In general, what has been seen the most is fear, anxiety. But also a lot of low mood, depression. It is an inescapable situation, because it does not depend on oneself. We are a bit confused, society in general. A good number of them have forgotten about the covid, but the covid does not seem to have forgotten about them. Physical and psychological consequences remain.
And in the toilets?
A doctor is used to dealing with death, what he is not used to is dealing with this debacle. There have been moments of the pandemic that have been apocalyptic, of occupation of beds, of ICUs … The toilets have been very bad. They have come to reproach each other and things like that, to the point that they have had to get together as a group to raise the situation.
Has it also taken a toll on the relatives of those who were admitted to the hospital?
In the case of family members, their relative enters through a door and they remain outside. Suddenly you are in ICU or you pass away. In these cases the work is support basically because it is a reality that is there and that must be faced. You have to accompany them and let them express everything they can emotionally. Help them get it out, which is all about. In addition to those who have lost a relative, there are those who enter inside and do not know what is going to happen. That uncertainty generates a lot of anxiety, a lot of fear.
Is it a ‘shock’ for everyone?
This has caught us all very new. There was nothing planned for something like that and suddenly a lot of things had to be created. Of nothing. Public Health is good but who expects something like this? We have been able to fail but half humanity has failed.
How was it dealt with?
In the support groups at the hospital, it was simply considered having 15 minutes to be able to breathe calmly and take care of oneself. With the streets in the ‘Walking Dead’ plan, with everything empty, with the Police and Civil Guard controlling everything and you driving yourself in the hospital with this problem. Even the people who are dedicated to mental health, we were very touched.
What moment has been the toughest this last year?
I think it is something personal for each one. I and my colleagues have lived it in a way. My family was limited to going out to the balcony at the beginning at 8 pm. I got up in the morning, went out into the street, there was no one, Police and Civil Guard controls, went to the hospital and returned home. The first two weeks are fine, but by the third week, at 8 p.m. to cry, not to clap. The hardest of all was the first wave, it was horrible, for me particularly. Although the numbers said otherwise, the impact of the first wave and everything that followed behind, was an apocalyptic scenario. It was like being in a war. For the health workers it was the worst moment because you didn’t know what you were up against. Companions came to consult that they had left their house not to share a home with their family to protect them. It all seemed very hard to me.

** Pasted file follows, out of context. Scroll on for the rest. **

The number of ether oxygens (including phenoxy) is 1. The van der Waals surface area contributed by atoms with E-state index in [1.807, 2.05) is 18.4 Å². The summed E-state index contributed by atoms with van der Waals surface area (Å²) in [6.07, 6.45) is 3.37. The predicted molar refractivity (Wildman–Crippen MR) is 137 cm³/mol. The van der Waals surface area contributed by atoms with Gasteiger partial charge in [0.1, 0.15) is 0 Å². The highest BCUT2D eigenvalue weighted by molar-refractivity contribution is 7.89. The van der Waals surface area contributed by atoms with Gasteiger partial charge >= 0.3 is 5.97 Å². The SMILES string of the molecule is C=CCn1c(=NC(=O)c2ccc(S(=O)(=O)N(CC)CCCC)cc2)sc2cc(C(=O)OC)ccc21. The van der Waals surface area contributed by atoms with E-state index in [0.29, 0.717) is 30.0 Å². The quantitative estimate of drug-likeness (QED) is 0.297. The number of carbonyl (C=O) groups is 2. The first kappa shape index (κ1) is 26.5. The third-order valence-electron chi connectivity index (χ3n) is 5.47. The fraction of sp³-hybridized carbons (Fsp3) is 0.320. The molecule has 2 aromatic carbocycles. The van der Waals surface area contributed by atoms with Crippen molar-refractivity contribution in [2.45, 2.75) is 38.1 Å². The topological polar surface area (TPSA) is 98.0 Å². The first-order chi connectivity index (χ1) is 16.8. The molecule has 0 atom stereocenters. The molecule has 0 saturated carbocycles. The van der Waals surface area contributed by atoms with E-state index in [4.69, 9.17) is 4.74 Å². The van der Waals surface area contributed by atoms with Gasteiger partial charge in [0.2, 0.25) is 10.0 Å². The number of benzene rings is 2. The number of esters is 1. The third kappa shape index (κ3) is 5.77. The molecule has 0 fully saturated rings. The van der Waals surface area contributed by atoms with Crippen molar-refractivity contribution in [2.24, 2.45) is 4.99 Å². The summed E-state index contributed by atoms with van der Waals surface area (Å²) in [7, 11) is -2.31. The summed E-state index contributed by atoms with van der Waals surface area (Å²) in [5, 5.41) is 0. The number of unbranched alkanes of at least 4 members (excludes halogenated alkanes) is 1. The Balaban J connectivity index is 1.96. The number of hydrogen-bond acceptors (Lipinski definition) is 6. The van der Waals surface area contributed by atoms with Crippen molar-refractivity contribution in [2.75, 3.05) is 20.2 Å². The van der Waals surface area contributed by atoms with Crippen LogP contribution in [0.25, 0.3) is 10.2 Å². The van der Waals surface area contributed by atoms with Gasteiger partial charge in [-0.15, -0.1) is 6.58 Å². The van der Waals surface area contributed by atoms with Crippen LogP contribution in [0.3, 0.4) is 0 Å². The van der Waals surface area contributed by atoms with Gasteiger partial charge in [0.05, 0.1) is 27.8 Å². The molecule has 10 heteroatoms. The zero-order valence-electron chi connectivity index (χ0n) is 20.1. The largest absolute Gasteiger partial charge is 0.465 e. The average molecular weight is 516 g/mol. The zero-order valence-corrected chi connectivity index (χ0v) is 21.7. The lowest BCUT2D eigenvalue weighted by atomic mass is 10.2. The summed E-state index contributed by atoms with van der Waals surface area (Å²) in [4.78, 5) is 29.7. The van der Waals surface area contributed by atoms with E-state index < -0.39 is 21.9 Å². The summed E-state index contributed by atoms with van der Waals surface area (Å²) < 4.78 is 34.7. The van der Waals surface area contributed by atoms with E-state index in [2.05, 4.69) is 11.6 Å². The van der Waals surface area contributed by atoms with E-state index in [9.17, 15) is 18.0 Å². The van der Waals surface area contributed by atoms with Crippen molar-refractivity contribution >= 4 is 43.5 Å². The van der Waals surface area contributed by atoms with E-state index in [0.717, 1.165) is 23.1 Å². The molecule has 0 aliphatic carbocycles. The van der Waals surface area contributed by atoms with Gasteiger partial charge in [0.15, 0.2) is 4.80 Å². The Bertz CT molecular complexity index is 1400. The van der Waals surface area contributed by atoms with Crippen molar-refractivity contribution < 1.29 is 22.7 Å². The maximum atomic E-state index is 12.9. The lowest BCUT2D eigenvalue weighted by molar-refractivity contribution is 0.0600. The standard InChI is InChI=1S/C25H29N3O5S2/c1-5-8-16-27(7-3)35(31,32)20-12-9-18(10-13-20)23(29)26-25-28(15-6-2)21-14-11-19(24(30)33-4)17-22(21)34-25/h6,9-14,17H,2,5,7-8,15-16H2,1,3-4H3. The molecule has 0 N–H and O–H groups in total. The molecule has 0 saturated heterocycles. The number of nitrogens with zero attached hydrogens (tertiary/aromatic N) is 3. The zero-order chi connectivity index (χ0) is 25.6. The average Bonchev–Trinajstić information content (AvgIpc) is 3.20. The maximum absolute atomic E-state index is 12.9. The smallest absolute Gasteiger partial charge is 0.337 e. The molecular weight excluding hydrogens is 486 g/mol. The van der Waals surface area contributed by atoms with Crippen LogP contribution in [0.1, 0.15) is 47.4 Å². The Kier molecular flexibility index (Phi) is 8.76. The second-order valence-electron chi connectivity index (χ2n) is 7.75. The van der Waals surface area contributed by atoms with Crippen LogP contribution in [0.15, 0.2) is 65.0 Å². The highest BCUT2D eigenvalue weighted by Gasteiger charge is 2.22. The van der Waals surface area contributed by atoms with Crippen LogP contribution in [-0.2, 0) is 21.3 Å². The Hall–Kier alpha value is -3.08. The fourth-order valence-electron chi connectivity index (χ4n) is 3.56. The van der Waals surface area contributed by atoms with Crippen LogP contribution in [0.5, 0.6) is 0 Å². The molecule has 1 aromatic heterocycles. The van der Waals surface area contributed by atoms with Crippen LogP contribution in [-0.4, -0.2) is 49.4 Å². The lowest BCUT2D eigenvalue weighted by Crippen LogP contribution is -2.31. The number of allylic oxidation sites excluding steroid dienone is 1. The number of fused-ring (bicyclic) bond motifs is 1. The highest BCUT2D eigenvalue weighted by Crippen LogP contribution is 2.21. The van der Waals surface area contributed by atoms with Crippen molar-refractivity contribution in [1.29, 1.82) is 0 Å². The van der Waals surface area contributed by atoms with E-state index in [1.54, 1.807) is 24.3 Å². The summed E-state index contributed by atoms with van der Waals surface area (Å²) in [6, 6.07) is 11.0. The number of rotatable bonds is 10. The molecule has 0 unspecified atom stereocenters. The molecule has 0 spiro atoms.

When everything is over, will there be someone who begins to have sequels?
Yes. Anxiety works like this. Now there is a real danger and the body’s response is to face it with anxiety, as if waiting for it to attack you. But when everything happens, people let their guard down. Then comes the depression, comes the ‘I’ve already been there’, ‘I’ve gotten over it’. There are going to be important psychological consequences; both in toilets and in patients. We are all people.
Will professionals be relieved when it returns to normal?
The toilets who have faced this will breathe a sigh of relief and the effort will be made. As they said: “Anxiety and depression are not signs of weakness but of having remained strong when maybe you couldn’t.” Now the Health is strong, but when everything passes we will have to see what happens. Something that happens in general in life. It can be applied to everything.
Has the vaccine also been a relief?
Yes. There are no health workers who speak ill of the vaccine. Sure, what a relief, despite the things that have been said. WHO keeps recommending vaccination, vaccination, vaccination, with all the sense in the world.
Does the pandemic also affect psychologically even if the covid has not passed?
Sure. For example, applying behavioral activation does not even consider it because precisely what the authorities are prescribing is something that is asymptomatic in the most seriously mentally ill: isolation. Those with a severe mental disorder are already self-isolating. Not leaving home, not traveling, is counterproductive. But also for pathologies of people outside the covid such as depression, anxiety or other disorders, it is hard to help them because what can be done is very limited.
People who spend weeks in the ICU, what care do they need when they leave?
Some come out very confused and discouraged. Those who have been there, on a psychological level, are still there. Her life has been in danger, she has been saved. They are now in the take-over phase and are down. The physical consequences join the psychological ones, it is very difficult to separate one from the other.
Has society got used to negative numbers?
There are two psychological processes: sensitization and habituation, which are incompatible. The more sensitivity, the less room, and vice versa. People get used to death figures and it is not that they are insensitive. People keep dying, we must not forget it.
A wish right now?
It is very necessary that we ourselves, healthcare professionals, think about healthcare professionals and that we take care of each other. As a wish that most of the people would share and it is not always done.
Eddie is an Australian news reporter with over 9 years in the industry and has published on Forbes and tech crunch.